A dropper is a program that helps deliver malware to a victim’s computer. They are generally made to contain code that can extract other files that are harmful to a user’s device and launch ransomware, spyware, and other forms of malware. They are most commonly associated with trojans because they pose as an application that would be valuable or beneficial to the end user, encouraging them to download the malicious file. A dropper is a useful tool for malicious actors because it can contain multiple malicious programs that can launch once downloaded, and this allows for both better attacks and obfuscation.
Droppers add an extra layer to a malware attack that helps avoid security features that would normally detect malicious code as soon as it is downloaded. They often get delivered to users via familiar methods, such as phishing attacks, drive-by downloads, and malicious links. They will also be included in downloadable programs that users will seek out from less reputable websites – adblockers and pirated media being prime examples. Due to their ability to better avoid security tools, malicious actors have used droppers in long-term attack strategies that allow them to leverage how easy it can be to hide a dropper and its malware once it has been downloaded by a user.
Hiding a Dropper
During an attack that utilizes a dropper, it sometimes isn’t enough for a user to just download the program for the attack to begin. Device and software vulnerabilities can be leveraged to automatically launch a dropper on an infected device, executing a full attack immediately. A dropper will attempt to mask itself as a valid computer program or legitimate file that someone wanted to download, making it harder to detect even if the malicious file is hiding in plain sight. Droppers can also be persistent, meaning they will reinstall themselves if a user finds them and tries to uninstall the application manually. Conversely, nonpersistent versions will uninstall themselves after they deliver their intended payload.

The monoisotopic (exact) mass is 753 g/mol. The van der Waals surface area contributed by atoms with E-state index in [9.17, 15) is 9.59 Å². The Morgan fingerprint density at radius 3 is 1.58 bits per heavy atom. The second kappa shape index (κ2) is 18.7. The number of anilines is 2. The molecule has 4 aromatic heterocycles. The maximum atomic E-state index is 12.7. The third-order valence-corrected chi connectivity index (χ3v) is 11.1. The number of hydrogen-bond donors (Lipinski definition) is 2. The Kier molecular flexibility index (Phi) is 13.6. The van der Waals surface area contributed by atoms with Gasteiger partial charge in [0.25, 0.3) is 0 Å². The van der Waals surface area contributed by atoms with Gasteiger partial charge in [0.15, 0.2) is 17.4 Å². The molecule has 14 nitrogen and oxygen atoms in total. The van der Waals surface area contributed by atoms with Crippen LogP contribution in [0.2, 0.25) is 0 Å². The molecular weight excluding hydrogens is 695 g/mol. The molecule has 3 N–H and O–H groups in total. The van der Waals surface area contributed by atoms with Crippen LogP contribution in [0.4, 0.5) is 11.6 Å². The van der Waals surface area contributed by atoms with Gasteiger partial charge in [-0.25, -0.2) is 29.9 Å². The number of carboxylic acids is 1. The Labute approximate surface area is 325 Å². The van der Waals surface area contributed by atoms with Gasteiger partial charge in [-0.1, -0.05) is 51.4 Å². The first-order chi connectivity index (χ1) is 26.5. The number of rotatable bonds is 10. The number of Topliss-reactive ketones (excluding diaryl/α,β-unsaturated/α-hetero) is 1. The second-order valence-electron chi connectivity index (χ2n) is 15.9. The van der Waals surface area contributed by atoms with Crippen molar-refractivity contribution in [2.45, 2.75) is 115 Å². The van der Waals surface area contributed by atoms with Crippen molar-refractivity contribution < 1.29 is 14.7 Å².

Despite the fact that droppers are more easily hidden than other forms of malicious code, they can be mitigated with the right training and adherence to best practices. Businesses should implement email filtering and other inbox-related security solutions to better catch them before they are downloaded. Endpoint protection and network detection and response services can also be implemented to better detect and respond to the suspicious activity associated with attacks involving droppers and better secure the network. In the event of a successful attack, network segmentation and the principle of least privilege can help mitigate network damage before the threat can be removed and the network re-secured.
Droppers can make cyberattacks extremely effective if employees don’t know to avoid suspicious sites or how to identify potentially malicious emails. This is why SMBs should work with an IT consultant to augment their training and implement the best security services to keep their employees and network safe. Hackers are always changing the strategies they use, and your network security and training should evolve too. Our IT specialists here at Robinett Consulting are ready to provide your business with the advice and security it needs to stay better protected, and we’re offering complimentary consultations to SMBs that want to learn more about how their business can be better protected from malware!
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